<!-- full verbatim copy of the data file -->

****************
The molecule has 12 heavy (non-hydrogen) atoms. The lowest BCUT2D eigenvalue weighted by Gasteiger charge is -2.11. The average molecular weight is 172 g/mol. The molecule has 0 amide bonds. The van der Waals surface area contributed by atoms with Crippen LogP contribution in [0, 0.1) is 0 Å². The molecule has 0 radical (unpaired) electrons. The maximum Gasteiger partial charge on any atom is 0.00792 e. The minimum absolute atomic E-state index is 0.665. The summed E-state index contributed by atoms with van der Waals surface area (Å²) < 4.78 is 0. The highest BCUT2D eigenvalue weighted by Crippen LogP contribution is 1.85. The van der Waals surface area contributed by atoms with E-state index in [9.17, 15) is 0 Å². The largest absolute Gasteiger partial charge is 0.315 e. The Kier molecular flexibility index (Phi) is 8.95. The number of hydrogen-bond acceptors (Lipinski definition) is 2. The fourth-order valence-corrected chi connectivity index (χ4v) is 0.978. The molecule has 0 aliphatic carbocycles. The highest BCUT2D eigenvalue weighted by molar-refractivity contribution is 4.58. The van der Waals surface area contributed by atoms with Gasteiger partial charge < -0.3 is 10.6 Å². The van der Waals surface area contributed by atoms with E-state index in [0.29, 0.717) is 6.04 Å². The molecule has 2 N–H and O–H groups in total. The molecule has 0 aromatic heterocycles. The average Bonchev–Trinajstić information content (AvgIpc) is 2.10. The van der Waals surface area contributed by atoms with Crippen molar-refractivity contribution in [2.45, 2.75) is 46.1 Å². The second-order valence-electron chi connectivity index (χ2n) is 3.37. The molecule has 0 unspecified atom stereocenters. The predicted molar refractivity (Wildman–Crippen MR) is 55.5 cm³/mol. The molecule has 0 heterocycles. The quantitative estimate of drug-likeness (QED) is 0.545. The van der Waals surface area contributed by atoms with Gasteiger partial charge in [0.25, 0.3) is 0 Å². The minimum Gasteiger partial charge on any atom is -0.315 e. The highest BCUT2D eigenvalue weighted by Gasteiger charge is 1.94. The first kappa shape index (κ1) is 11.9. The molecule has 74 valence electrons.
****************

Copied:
The molecule has 12 heavy (non-hydrogen) atoms. The lowest BCUT2D eigenvalue weighted by Gasteiger charge is -2.11. The average molecular weight is 172 g/mol. The molecule has 0 amide bonds. The van der Waals surface area contributed by atoms with Crippen LogP contribution in [0, 0.1) is 0 Å². The molecule has 0 radical (unpaired) electrons. The maximum Gasteiger partial charge on any atom is 0.00792 e. The minimum absolute atomic E-state index is 0.665. The summed E-state index contributed by atoms with van der Waals surface area (Å²) < 4.78 is 0. The highest BCUT2D eigenvalue weighted by Crippen LogP contribution is 1.85. The van der Waals surface area contributed by atoms with E-state index in [9.17, 15) is 0 Å². The largest absolute Gasteiger partial charge is 0.315 e. The Kier molecular flexibility index (Phi) is 8.95. The number of hydrogen-bond acceptors (Lipinski definition) is 2. The fourth-order valence-corrected chi connectivity index (χ4v) is 0.978. The molecule has 0 aliphatic carbocycles. The highest BCUT2D eigenvalue weighted by molar-refractivity contribution is 4.58. The van der Waals surface area contributed by atoms with Gasteiger partial charge < -0.3 is 10.6 Å². The van der Waals surface area contributed by atoms with E-state index in [0.29, 0.717) is 6.04 Å². The molecule has 2 N–H and O–H groups in total. The molecule has 0 aromatic heterocycles. The average Bonchev–Trinajstić information content (AvgIpc) is 2.10. The van der Waals surface area contributed by atoms with Crippen molar-refractivity contribution in [2.45, 2.75) is 46.1 Å². The second-order valence-electron chi connectivity index (χ2n) is 3.37. The molecule has 0 unspecified atom stereocenters. The predicted molar refractivity (Wildman–Crippen MR) is 55.5 cm³/mol. The molecule has 0 heterocycles. The quantitative estimate of drug-likeness (QED) is 0.545. The van der Waals surface area contributed by atoms with Gasteiger partial charge in [0.25, 0.3) is 0 Å². The minimum Gasteiger partial charge on any atom is -0.315 e. The highest BCUT2D eigenvalue weighted by Gasteiger charge is 1.94. The first kappa shape index (κ1) is 11.9. The molecule has 74 valence electrons.